Paragraphs Can Be Fun

by Pat Marcello on February 1, 2011

Right, you’re thinking.  Paragraph construction has plagued writers for probably… ever. So, what makes them fun?

Well, writing them for one. I mean, how hard is it to come up with a paragraph, unless you’re constructing it for your third-grade teacher? That was some tough writing, kids.

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But think about it. You’re an adult now. Writing should be as easy and as much fun for you as simply talking to your best friend.

So, don’t sit there struggling over paragraphs. Just write as you would have a conversation with someone you really have fun hanging out with. I always picture my mother (who’s long gone, so it’s rather cool to talk to her in such a way) or my husband. I’m close to them and feel comfortable and writing should feel comfortable.

Believe it or not, before I started writing, you couldn’t pay me to do it. LOL Now, I’m paid quite nicely, thank you. But then, it was a total struggle for me. I didn’t understand that not everything I wrote had to be exact and perfect, according to the style guides. I could wing it and get away with it.

That is, until I started writing professionally. You definitely have to pay attention to the Chicago Manual of Style if you’re writing books or for magazines, or to the AP Stylebook if you’re writing for newspapers. But by the time I got to them, it was easy to fall into good habits because I’d already overcome my fear of making a mistake.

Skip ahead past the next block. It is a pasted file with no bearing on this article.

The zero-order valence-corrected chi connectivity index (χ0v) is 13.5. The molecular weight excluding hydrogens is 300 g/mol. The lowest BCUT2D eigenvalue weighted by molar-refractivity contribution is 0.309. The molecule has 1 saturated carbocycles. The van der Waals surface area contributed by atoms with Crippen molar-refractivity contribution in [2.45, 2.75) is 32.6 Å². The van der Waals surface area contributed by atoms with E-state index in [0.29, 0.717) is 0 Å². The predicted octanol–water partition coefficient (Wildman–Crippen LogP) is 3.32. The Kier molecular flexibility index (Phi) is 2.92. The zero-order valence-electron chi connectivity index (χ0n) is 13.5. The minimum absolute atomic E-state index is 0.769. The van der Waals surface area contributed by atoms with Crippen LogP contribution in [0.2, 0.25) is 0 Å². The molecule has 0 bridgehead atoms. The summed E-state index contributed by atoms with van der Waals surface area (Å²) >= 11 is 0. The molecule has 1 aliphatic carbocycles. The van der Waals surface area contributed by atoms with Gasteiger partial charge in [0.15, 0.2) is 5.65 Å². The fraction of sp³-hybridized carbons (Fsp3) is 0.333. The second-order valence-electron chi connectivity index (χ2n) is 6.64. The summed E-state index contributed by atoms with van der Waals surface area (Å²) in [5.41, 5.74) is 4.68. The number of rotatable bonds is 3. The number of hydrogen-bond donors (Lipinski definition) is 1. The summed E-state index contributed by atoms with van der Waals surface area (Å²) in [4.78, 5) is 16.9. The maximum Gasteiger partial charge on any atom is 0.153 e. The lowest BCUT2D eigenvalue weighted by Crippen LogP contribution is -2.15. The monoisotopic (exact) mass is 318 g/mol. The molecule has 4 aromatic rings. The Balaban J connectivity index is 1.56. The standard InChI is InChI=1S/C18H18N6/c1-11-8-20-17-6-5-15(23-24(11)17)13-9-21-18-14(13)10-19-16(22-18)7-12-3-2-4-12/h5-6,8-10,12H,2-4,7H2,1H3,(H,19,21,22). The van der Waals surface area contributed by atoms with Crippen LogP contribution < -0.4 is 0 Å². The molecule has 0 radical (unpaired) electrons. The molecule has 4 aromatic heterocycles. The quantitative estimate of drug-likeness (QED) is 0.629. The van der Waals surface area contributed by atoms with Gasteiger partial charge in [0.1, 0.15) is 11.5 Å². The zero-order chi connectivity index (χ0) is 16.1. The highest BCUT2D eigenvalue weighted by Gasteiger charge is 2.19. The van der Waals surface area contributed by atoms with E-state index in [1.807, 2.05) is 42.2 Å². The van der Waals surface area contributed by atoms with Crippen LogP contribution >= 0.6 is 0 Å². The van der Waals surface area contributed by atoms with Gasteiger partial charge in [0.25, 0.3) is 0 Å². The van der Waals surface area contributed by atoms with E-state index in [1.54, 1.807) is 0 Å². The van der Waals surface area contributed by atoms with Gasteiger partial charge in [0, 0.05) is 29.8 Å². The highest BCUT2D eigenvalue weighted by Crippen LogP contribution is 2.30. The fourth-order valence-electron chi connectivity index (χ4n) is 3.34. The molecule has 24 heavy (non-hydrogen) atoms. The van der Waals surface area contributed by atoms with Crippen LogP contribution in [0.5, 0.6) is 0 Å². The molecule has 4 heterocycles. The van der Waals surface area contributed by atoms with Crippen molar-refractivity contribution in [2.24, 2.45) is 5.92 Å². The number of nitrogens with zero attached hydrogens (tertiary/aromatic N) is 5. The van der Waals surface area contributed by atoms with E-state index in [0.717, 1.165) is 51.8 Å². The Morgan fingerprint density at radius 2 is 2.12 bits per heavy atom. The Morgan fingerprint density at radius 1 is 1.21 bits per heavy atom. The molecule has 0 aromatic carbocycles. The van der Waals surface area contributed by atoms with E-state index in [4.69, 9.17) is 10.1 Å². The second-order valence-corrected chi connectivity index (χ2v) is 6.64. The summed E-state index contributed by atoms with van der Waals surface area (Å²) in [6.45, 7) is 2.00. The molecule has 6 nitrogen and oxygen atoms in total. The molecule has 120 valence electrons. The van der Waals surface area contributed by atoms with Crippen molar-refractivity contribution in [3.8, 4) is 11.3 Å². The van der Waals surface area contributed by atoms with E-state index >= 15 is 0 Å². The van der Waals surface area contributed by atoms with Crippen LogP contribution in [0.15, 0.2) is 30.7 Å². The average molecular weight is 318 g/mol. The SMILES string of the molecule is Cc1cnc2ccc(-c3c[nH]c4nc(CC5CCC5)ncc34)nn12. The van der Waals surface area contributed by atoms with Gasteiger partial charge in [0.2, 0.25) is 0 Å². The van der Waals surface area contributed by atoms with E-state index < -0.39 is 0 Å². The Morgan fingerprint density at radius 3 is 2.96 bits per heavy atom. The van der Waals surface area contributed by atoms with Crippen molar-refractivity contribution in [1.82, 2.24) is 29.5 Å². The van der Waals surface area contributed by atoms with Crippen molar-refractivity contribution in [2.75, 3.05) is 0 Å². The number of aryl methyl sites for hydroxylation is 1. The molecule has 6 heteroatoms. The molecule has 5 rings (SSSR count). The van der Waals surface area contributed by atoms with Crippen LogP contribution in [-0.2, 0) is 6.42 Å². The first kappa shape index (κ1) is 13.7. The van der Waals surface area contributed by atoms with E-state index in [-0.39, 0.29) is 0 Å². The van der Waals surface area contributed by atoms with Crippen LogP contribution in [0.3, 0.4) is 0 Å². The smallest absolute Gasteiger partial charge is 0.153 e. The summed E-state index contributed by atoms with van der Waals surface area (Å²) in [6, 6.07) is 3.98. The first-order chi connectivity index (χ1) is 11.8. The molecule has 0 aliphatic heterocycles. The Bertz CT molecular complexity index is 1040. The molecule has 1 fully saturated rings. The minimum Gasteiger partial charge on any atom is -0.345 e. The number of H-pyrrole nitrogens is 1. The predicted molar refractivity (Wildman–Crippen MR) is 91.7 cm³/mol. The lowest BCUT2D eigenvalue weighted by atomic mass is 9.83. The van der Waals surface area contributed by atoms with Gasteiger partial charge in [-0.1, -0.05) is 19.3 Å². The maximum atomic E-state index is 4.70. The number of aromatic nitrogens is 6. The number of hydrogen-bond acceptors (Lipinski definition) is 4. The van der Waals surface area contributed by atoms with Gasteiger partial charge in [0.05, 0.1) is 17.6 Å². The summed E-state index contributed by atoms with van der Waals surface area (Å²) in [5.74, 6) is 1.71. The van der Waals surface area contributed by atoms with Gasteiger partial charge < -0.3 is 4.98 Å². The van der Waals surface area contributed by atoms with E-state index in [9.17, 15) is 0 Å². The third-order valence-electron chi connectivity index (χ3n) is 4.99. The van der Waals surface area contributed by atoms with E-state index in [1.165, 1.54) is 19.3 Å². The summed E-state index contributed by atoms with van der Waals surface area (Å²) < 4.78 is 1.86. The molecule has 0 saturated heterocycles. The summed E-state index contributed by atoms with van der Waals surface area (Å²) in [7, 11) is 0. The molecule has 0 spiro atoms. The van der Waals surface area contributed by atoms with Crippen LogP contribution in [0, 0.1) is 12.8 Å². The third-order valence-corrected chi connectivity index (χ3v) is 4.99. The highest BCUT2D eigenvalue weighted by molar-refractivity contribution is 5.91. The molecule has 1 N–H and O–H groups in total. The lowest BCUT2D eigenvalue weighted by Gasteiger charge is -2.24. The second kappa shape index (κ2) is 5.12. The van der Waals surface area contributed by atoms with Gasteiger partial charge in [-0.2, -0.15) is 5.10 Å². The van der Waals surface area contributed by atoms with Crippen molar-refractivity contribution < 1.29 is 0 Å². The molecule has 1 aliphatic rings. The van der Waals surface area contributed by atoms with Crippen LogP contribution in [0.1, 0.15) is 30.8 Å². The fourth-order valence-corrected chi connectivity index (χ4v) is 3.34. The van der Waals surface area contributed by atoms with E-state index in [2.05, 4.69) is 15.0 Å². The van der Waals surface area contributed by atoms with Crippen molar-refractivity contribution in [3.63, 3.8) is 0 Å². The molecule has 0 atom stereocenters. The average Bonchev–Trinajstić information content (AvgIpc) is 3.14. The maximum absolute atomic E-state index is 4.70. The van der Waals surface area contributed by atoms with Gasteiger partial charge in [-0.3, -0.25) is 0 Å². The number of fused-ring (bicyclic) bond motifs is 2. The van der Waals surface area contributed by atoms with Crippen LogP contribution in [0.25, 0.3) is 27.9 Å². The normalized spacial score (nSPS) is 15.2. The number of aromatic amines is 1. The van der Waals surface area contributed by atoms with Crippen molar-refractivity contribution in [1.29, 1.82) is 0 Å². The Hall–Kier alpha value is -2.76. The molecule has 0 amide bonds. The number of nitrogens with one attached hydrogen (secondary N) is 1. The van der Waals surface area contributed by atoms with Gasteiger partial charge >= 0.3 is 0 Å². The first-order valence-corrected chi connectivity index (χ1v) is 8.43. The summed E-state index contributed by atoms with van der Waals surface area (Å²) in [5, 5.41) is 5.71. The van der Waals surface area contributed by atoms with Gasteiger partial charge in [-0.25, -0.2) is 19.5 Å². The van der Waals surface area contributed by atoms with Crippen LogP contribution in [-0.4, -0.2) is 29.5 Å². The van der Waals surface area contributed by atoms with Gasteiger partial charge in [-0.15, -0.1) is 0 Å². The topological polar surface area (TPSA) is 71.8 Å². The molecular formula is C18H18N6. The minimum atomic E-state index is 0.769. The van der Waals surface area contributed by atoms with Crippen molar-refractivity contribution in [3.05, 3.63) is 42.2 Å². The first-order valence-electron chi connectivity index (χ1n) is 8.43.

So, that’s it. If you’re writing for the Web, you definitely want to have fun with it. Pretend you’re talking to your perfect customer or to a friend and it will be much easier for you.

And when you’re agonizing over where to start new paragraphs,  just remember that each paragraph starts a new topic. So, in the last paragraph, I’m telling you to have fun with writing for the Web and in this paragraph, I’m talking about writing paragraphs.

But remember a paragraph doesn’t have to be the standard three-sentence construction, either. A paragraph can be one word, if that’s how you’d like readers to understand what you’re writing. You’re writing for them, not for English teachers. Just be sure that you have decent grammar, punctuation, and good spelling and that’s probably all you need.

One thing to remember, however, is that more “white space” (which means where nothing is written) makes reading look easier. If you see big chunks of text, break those down into smaller units. Otherwise, have fun and be interesting. Then, you’re sure to have them coming back for more.

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